Watch This Prototype Mars Spacecraft Spin During A Supersonic Test

NASA's Low-Density Supersonic Decelerator (LDSD) during a June 2014 test flight. Credit: NASA/YouTube (screenshot)

Feeling dizzy? This is what the view looked like from NASA’s next-generation Mars spacecraft as the flying saucer-shaped vehicle did a test in June.

According to the agency, the Low-Density Supersonic Decelerator (LDSD) met all of its test objectives even though the parachute didn’t deploy as planned. And in a briefing today (Aug. 8), agency officials said they have a plan to deal with the issue for the next flight, which will be in summer 2015.

“We are going to change the shape. We are going to have some structural reinforcements to make it stronger in areas that it is particularly sensitive, to
improve deployment of parachute,” said Ian Clark, the principal investigator of LDSD at NASA’s Jet Propulsion Laboratory.

With every robotic Mars mission, it appears, NASA is trying to land bigger and bigger payloads on the surface of the planet. That’s because the rovers have become more powerful over time. The latest vehicle, the Mars Science Laboratory (better known as Curiosity) included a unique crane system that was so innovative that NASA dubbed the final landing sequence “seven minutes of terror.

The LDSD test in late June saw the craft soar to 120,000 feet (36,576 meters). The vehicle was then cut from the balloon at this altitude, which has densities similar to what you would expect in the upper Mars atmosphere, to see how it would do during a simulated descent to the Red Planet.

“We’re really happy. We have tons and tons of data,” said Mark Adler, the project manager for LDSD at JPL. “Nothing makes us happier than data.”

Besides the busted parachute, officials said the test showed the vehicle was performing to expectations — and sometimes, even better than expected. The shape held within 1/8 of an inch (0.32 cm), which they said was very good for a 20-foot (6-meter) vehicle. Drag and stability happened as they thought. The balloon that deployed the parachute also did well, they said.

A timeline of events for a test of NASA's Low-Density Supersonic Decelerator (LDSD). Credit: NASA/JPL-Caltech
A timeline of events for a test of NASA’s Low-Density Supersonic Decelerator (LDSD). Credit: NASA/JPL-Caltech

The parachute, however, developed tears very close to the beginning of its deployment, which officials said was due to a lack of understanding about how parachutes perform at supersonic velocities.

While the LDSD has not been assigned to a particular mission yet, officials said it would be useful to land missions more accurately on the Red Planet in spots that would be more difficult to reach. It also would be useful for a future human mission, whenever that happens, because the equivalent of “two-storey condominiums”would be needed, said Adler.

The project has been in the works since September 2010, and this summer’s test occurred a year ahead of schedule.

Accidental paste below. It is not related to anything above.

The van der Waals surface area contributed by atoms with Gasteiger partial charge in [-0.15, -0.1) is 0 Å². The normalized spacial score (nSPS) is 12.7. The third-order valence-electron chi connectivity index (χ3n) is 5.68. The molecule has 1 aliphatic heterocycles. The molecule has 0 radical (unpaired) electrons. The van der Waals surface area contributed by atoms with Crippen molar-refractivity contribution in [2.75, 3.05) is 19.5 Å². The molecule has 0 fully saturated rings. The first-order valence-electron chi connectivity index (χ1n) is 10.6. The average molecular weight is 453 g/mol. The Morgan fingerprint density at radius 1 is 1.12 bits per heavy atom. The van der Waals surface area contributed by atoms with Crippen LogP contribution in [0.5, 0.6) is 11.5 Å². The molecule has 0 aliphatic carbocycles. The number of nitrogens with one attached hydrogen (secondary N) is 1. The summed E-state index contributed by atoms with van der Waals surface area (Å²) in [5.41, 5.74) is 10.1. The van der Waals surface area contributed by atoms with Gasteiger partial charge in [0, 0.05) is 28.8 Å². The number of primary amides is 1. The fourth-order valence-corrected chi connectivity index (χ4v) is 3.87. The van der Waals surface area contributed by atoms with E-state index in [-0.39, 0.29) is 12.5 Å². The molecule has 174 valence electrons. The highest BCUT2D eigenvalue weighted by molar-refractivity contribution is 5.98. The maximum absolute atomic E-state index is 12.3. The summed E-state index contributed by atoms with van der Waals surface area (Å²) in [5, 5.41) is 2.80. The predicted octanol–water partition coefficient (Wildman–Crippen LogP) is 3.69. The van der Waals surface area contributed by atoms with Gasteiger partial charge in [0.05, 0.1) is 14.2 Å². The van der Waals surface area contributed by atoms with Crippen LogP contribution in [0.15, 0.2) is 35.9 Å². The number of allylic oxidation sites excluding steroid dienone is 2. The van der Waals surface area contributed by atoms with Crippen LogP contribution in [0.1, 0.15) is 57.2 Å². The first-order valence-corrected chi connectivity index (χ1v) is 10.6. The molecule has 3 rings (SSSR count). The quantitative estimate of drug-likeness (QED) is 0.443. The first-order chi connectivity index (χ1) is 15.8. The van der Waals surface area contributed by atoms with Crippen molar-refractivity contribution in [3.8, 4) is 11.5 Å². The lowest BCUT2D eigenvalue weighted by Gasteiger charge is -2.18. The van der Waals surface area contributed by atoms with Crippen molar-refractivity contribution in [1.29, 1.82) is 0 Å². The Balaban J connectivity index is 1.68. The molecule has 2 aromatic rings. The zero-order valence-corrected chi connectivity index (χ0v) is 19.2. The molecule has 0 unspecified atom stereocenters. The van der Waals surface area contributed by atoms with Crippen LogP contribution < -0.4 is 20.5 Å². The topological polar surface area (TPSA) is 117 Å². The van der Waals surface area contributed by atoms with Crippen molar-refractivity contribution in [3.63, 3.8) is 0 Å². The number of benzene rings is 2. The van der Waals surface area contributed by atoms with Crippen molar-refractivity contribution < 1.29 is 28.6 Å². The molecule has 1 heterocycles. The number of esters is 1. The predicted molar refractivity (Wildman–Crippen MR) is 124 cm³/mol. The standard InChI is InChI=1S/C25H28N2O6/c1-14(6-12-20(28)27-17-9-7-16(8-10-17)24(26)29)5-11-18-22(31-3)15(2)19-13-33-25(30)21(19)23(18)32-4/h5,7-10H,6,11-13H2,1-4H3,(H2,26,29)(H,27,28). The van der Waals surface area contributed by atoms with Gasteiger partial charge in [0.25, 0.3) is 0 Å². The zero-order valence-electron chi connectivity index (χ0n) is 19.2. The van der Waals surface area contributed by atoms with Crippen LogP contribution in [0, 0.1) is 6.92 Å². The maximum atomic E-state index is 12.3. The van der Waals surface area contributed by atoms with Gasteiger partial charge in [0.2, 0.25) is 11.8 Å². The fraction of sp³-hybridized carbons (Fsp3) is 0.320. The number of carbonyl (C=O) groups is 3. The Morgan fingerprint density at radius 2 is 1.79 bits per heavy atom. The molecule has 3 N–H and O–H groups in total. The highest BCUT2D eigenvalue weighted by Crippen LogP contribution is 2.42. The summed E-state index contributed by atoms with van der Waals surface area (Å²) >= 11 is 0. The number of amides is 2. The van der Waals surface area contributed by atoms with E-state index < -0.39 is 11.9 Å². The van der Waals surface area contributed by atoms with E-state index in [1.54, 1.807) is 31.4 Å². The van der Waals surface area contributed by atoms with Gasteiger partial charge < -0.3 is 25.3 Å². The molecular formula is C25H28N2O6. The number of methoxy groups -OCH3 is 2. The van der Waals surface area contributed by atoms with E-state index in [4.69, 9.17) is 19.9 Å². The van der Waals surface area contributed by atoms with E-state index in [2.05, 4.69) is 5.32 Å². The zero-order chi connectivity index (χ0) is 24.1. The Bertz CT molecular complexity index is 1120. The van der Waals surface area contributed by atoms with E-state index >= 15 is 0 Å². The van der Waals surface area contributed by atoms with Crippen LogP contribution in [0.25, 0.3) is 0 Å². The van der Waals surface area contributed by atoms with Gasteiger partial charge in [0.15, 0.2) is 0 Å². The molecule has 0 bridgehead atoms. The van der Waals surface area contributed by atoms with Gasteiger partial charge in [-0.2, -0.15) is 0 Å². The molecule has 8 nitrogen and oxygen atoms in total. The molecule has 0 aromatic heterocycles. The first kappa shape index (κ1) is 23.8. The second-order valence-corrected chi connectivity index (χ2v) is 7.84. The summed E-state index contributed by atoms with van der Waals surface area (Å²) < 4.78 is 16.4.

NASA Deems Flying Saucer Test A Success Despite Failed Parachute

A recovery vessel lifts the Low-Density Supersonic Decelerator aboard after its June 28, 2014 test over the U.S. Navy's Pacific Missile Range. Credit: NASA/JPL-Caltech

Although the parachute didn’t pop out during a flight test this weekend of NASA’s flying-saucer shaped prototype spacecraft for future Mars exploration, the agency says the so-called Low-Density Supersonic Decelerator performed to expectations.

In an update released yesterday (June 30), one day after the craft made a hard landing in the Pacific, the agency noted that every goal on the flight had been met. The nature of the parachute failure is being investigated; the parachute was a year ahead of schedule in its development, according to NASA.

“The test vehicle worked beautifully, and we met all of our flight objectives,” stated Mark Adler, project manager for LDSD at NASA’s Jet Propulsion Laboratory in California. “We have recovered all the vehicle hardware and data recorders and will be able to apply all of the lessons learned from this information to our future flights.”

The flight test (which had been delayed for some time due to weather) saw LDSD soar into the sky on a high-altitude balloon launch that took it up to 120,000 feet (36,576 meters). As planned, the test vehicle was severed from the balloon to see how well it would perform during a simulated descent to the Martian surface.

The Low-Density Supersonic Decelerator (LDSD) soars into the sky during a test flight June 28, 2014 (invisible at top of contrail) while its carrier balloon floats in the frame. Credit:  NASA/JPL-Caltech
The Low-Density Supersonic Decelerator (LDSD) soars into the sky during a test flight June 28, 2014 (invisible at top of contrail) while its carrier balloon floats in the frame. Credit: NASA/JPL-Caltech

With Martian spacecraft getting heavier, NASA is testing out new technologies to control spacecraft during the landing that would safely be able to navigate the Red Planet’s thin atmosphere. This test was supposed to see the LDSD leave the balloon while spinning sideways (somewhat like a football) and zoom to four times the speed of sound.

Next, it was supposed to deploy a Supersonic Inflatable Aerodynamic Decelerator to slow down to 2.5 Mach (speed of sound) and then pop the parachute. The SIAD did inflate as planned, but not the parachute.

“All indications are that the SIAD deployed flawlessly, and because of that, we got the opportunity to test the second technology, the enormous supersonic parachute, which is almost a year ahead of schedule,” stated Ian Clark, principal investigator for LDSD at JPL.

This was the first of three planned test flights for LDSD, and the next one is expected to go up in 2015. In an unrelated test, NASA successfully deployed parachutes for its Orion spacecraft prototype for humans in a complex manuever last week.

Source: NASA Jet Propulsion Laboratory

NASA’s Saucer-Shaped Mars Vehicle Idea Loses Flight Test ‘Window’ Due To Weather

Artist's impression of NASA's Low-Density Supersonic Decelerator. Credit: NASA/JPL-Caltech

NASA has lost its reserved time at a range in Hawaii to test a saucer-shaped vehicle that one day could help spacecraft get on the Red Planet safely.

The Low-Density Supersonic Decelerator (LDSD) was supposed to take to the air this month, but bad weather means that officials won’t get to test the vehicle’s flight and landing abilities before their range time expires tomorrow (Saturday).